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Update Data Protection No. 136

Strengthening Cybersecurity in Critical Sectors — What Changes will the NIS 2 Directive bring with it?

I. Overview

The digital transformation of the European Union is also progressing in the area of information and cyber security. For this reason, the “Directive on measures for a high common level of cybersecurity in the Union” (“NIS 2 Directive”) was published in the Official Journal of the EU on December 27, 2022, and came into force on January 16, 2023. The Member States now have until October 17, 2024 to transpose the requirements of the directive into national law.

II. Starting Point

With the creation of a legal framework for network and information security in the European Union through the NIS Directive in 2016, the Commission reacted to the growing threat to operators of essential services in critical sectors of becoming the victim of a cyber attack with unforeseeable consequences. The NIS Directive was implemented in Germany as part of the German IT Security Act 2.0 [IT-Sicherheitsgesetzes 2.0]. The enforcement of extensive security measures made an important contribution to improving the cyber resilience of these sectors. The trend towards global problems increasingly spreading to and being reflected in the digital space was demonstrated last year by the outbreak of the Russian war of aggression in Ukraine and the resulting specific threat to German critical infrastructures as well. As a result, the NIS 2 Directive creates higher security requirements for the companies within its scope and thus pursues the overall goal of further increasing the level of cyber security in the EU in order to meet future challenges.

III. Scope

A major innovation in the NIS 2 Directive is the significantly expanded group of addressees. The directive no longer distinguishes between “operators of essential services” and “digital service providers”, but classifies companies within its scope into “essential and important entities”, with implications for the resulting obligations and the supervisory and enforcement powers of the competent authorities. The EU-wide uniformity of this area of application is ensured in the NIS 2 Directive by the fact that it is finally defined in the NIS 2 Directive itself.

According to Art. 3 (1) NIS 2 Directive, all companies that exceed the threshold for “medium-sized enterprises” according to Art. 2 (1) of the Annex to Recommendation 2003/361/EC and those operating in one of the following “sectors of high criticality” are considered essential entities.

  • Energy (electricity, district heating, oil, natural gas, hydrogen)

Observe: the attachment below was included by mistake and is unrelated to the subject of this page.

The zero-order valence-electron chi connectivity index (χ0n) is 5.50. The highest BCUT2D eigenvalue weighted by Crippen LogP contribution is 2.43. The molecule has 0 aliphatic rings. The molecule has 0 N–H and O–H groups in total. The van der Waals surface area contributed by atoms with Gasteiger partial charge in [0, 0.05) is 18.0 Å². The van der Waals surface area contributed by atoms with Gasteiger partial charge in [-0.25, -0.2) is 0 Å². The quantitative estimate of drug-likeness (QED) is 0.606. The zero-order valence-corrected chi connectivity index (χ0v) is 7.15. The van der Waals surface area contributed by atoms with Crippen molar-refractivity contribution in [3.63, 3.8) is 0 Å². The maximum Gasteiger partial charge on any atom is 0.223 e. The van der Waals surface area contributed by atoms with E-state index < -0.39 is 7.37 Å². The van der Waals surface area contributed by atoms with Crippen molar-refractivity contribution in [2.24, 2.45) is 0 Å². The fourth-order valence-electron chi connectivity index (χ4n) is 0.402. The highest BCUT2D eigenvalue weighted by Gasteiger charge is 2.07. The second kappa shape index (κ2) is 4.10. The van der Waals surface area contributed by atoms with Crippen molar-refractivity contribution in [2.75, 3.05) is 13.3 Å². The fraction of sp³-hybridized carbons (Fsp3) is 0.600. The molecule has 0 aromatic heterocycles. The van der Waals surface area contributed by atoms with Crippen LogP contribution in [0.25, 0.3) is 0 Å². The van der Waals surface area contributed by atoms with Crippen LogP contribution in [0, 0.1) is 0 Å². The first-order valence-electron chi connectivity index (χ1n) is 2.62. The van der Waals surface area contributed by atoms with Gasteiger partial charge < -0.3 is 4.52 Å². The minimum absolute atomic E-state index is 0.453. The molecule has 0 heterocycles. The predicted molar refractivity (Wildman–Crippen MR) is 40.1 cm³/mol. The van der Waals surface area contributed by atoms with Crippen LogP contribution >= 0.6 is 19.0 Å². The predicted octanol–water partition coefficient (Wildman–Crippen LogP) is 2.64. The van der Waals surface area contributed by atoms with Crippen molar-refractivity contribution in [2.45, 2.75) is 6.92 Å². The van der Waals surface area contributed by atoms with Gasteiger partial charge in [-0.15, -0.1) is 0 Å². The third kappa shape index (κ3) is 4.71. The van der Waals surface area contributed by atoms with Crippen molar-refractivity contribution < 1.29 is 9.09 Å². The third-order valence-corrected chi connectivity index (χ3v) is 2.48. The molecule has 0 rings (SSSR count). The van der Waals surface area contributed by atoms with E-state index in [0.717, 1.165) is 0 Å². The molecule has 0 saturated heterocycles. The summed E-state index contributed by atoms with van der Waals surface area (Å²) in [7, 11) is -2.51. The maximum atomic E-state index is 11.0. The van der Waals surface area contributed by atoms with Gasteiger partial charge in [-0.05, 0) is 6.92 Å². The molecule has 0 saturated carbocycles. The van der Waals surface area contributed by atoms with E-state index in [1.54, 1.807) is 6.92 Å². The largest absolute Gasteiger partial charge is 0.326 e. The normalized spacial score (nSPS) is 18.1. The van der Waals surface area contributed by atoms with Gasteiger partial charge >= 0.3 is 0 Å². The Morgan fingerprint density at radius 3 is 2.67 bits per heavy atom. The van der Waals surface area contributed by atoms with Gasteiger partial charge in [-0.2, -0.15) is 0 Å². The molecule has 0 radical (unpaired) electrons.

• Transport (air traffic, rail traffic, shipping, road traffic)
  • Banking and financial market infrastructures
  • Healthcare
  • Drinking and waste water
  • Digital infrastructure (inter alia, Internet exchange point providers, providers of cloud computing services, providers of data center services, trust service providers, providers of public electronic communication networks and services).
  • Management of ICT services
  • Public administration entities
  • Space.

This also includes:

  •  all qualified trust service providers and top-level domain name registries and DNS service providers, regardless of size;
  • other entities of the type listed in Annex I or II that have been classified by a Member State as “essential entities”,
  • Facilities classified as critical entities under Directive (EU) 2022/2557 (“Critical Entities Resilience Directive”)
  • Operators of essential services under the NIS Directive.

According to Art. 3 (2) NIS 2 Directive, all other companies that are active in one of the sectors listed in Annex I or Annex II (other critical sectors) are considered to be “important entities”. This includes companies that fall within any of the above sectors but do not exceed the required threshold and companies operating in any of the sectors listed in Annex II. These include, in detail:

  •  postal and courier services;
  • waste management;
  • manufacture, production and distribution of chemicals;
  • production, processing and distribution of food;
  • manufacturing industry/manufacturing of goods (including manufacturers of medical devices and in-vitro diagnostics, data processing equipment, vehicle manufacturers and mechanical engineering companies);
  • digital service providers (online marketplaces, online search engines and social networks);

The 18 sectors of the NIS 2 Directive include the German critical infrastructure [KRITIS] sectors as well as the companies in the special public interest, but also go beyond these. In this respect, it can be expected that the sectors space travel, public administration, energy (hydrogen), health (medical devices and in-vitro diagnostics), research and ICT services that are not yet listed in the IT Security Act will be integrated into the new version of the Act.

IV. New Safety Requirements and Obligations for Member States and Entities

The NIS 2 Directive introduces a number of new obligations for Member States and those entities classified as essential or important entities.